Emeritus Associate Professor John Juritz of the Department of Physics died on Wednesday 2 July. Below is an excerpt from a tribute by Emeritus Professor Robin Cherry, former head of the department and former dean of the Faculty of Science.
At about eight o'clock on a morning in early March, just over 58 years ago, I walked up the hill from Rondebosch Main Road to attend my first day of lectures in the science faculty at UCT.
My immediate destination was the lecture room on the first floor of the old physics department, which I entered via the stairs leading to the elevated rear. Below me I saw a packed lecture room, with, at the bottom, a rather distinguished youngish man with a stylish beard, standing in front of the blackboard.
The first words I heard from him were close to: "For the benefit of those of you who were unable to arrive on time, I'll repeat my introductory remarks."
This he did, with references to sentences written in an immaculate hand on the board. Thus my first meeting with John Juritz.
Over the months that followed my class-mates and rapidly became enthralled by "Mr Juritz'', his enthusiasm for his subject, his clarity of presentation, his erudition and humour, his friendly response to questions and his marvellous lecture demonstrations.
The first lecture of the day was something we looked forward to ; a fun occasion, and effectively instructive to boot. We learned, by the usual undergraduate osmosis, that he was a "character'', a man of parts, as knowledgeable about matters musical as he was about physics.
We delighted in repeating unreliable but always amusing gossip about his enviable status as an eligible bachelor.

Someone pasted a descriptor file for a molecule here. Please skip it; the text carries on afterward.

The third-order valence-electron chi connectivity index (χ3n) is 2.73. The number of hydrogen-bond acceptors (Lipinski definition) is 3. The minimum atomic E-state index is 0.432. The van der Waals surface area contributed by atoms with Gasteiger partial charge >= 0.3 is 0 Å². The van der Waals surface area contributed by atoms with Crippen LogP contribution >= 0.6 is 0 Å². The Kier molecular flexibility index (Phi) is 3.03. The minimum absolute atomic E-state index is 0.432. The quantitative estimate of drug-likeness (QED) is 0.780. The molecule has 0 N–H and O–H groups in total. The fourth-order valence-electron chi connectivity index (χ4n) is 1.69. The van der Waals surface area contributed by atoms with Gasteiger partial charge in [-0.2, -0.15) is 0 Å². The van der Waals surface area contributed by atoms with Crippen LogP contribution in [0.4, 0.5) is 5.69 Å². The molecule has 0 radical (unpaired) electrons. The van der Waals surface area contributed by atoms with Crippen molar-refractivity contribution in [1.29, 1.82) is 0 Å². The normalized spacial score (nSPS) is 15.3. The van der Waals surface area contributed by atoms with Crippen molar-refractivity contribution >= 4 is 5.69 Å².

Over the next three years I was fortunate enough to have John as a lecturer for a substantial part of my physics education. The year 1952 was an exception, because he was away on sabbatical. We had been apprehensive when we learned that he would be away, but our apprehension was in fact unjustified.
In our third-year physics course, our lecturers were two other outstanding teachers, the legendary Professor R W James, the head of department, and Allan Cormack.
In retrospect one can only say that those of us who were undergraduates in the physics department at UCT from 1950 to 1952 were outrageously fortunate.
If I have dwelt at such length on my memories of John as an admired personality of my undergraduate years, it is because my own first impressions reflect so exactly the experience of thousands of students who have been fortunate enough to attend his lectures.
In the last fifty years the following has been a recurring story. I meet someone, either in South Africa or abroad, who learns of my connection with UCT physics. A frequent reaction is: "Oh, you must know John Juritz. I was in his class in 19-fifty or -sixty or -seventy or -eighty -something. What a fabulous lecturer he was!"
He was indeed.
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